“The themes of wonder, love, and acceptance run through your poems in Living Diversity. You have created a kind of alchemy by discovering beauty within sadness, love within all experiences and always grounding us in the steady rhythms of the natural world. Thanks for bringing such a positive thought form to us at a time when we truly need it.” — Cynthia

Poems from Living Diversity and more recent


I dream a world
you get it all down such a hard world
me in it learning
what it is to be black
in the usa what it is to be white
in the usa both or nothing
makes sense you are not left out
you went all the way up to the bottom
can it possibly be true

You said there is no America
without sula nell macon judas
they are all here forever
have always been here
I know you didn’t write them
for me but a world in a book
is everyone’s and once read
becomes my world and so
I want to run out and let
a hundred balloons loose
race through the town shouting
way to go Toni
oh girl girl girl

The way it is

Think of the hair on their sweet heads.
One black as the eye of midnight,
soft to the touch, without curl.
Another blond, scruffy with impossible demands.
The youngest tightly wound and bristling.
Two boys and a girl. An American mix.

And think of the points of arrival.
Bucks County with acres of rich farms
as far from the Philippines as anyone can imagine,
and yet, here is my first born transferred from
Pearl Buck’s arms to my own.
Second son is pushed out from my own body,
surprised by the brother already in residence.
Their sister, years later, football shouldered,
African songed: a family.

While nations divide one race from another,
three children call each other brother, sister.
Their questing eyes do not ask the rightness
of this. Children learn what they see.

I hear their laughter as they discover
the pond down the road, the mystery
of apple trees whose limbs invite like ladders,
hay stacked for hiding and finding. Years
later I ask second son if he would have preferred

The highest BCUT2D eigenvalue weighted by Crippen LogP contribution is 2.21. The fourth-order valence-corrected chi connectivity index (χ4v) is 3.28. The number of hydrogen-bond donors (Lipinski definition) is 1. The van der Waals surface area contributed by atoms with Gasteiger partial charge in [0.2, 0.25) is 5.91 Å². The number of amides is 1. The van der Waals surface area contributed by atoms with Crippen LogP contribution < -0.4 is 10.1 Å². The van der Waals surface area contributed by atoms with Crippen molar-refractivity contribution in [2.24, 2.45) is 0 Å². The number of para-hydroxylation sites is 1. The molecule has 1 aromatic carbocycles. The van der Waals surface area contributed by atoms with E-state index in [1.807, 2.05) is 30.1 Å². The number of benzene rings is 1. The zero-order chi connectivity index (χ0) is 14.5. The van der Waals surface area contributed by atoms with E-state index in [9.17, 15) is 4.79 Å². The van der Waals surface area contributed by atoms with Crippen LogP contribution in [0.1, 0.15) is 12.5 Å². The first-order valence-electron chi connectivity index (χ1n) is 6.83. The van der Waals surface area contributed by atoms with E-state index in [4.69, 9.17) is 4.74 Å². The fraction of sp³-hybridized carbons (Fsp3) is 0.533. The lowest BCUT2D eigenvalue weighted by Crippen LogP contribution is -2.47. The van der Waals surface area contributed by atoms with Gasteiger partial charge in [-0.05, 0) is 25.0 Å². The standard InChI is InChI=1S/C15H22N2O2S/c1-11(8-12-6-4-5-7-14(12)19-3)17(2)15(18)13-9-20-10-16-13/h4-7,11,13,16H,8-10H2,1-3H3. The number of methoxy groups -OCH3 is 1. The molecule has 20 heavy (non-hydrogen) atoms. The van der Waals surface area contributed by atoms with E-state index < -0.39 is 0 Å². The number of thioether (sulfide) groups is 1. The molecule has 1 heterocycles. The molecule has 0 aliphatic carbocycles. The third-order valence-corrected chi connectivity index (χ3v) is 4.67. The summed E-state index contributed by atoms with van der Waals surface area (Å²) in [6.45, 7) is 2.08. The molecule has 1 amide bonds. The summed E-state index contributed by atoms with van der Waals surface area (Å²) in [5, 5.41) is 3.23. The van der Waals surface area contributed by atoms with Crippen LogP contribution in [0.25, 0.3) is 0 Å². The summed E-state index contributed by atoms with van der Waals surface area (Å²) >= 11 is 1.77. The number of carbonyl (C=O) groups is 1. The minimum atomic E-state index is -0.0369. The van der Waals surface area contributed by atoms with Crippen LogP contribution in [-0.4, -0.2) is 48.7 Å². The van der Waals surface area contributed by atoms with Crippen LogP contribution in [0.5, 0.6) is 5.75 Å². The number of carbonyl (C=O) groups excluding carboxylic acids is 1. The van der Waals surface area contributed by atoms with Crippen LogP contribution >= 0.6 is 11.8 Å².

to be an only child. He doesn’t deign to answer,
only searches out his older brother who is teasing
his sister, and inserts himself between them.
His hand reaches out to them,
seeking comfort in the known.

Oh dear what can the matter be

No fair, I can’t go to the fair

I can’t go anywhere

Because something I can’t see

Is floating around in the air

Even Johnny isn’t calling

Even while my world is falling

He promised to bring me blue ribbons

To tie up my hair

But why tie up my hair

When I can’t go anywhere

They’ve cancelled the fair

The sky is falling

And Johnnie isn’t calling

I’m home alone . no Johnny,

no fair

that’s what happens

     when you are home
     alone                     alone
you start to talk
     to Grace Paley
one minute rapt
     in her words
     the next lost
     in memory
both of us in line
     to hear Gloria Steinem
     I recognize you
     by your high-top tennis shoes
and words that fly
     around your head
     like glittering bumblebees
that Brooklynese
     buzzing a Burlington street

“we have one another now and then”

Is that true Grace
     are you listening

Come down Isaiah

Twined round a branch like an airborne root,
          the boy looks down from three branches up.
He is not about to descend.
         Certainly not to this white woman’s command.
She thinks he will fall.
          He looks down on her with disdain,
continues to climb & climb & climb.
          Isaiah is five years old and already he knows

the only way is up.

Yes, Wendell, I am on my way

I will secede
from the government of money and war
from the government of division
from a fear of oneself translating into a fear of the other
I ask everyone to hold with Mr. Berry
in the open farmland, the deepest woods
the highest mountains, the quietest lakes
Yes, yes, I will hold fast against a river of money
designed to benefit only the rich
I will call everyone neighbor, call and call all people
to stand beneath the stars that belong to everyone.


All poems copyright © 2018 by Lynn Martin. All rights reserved.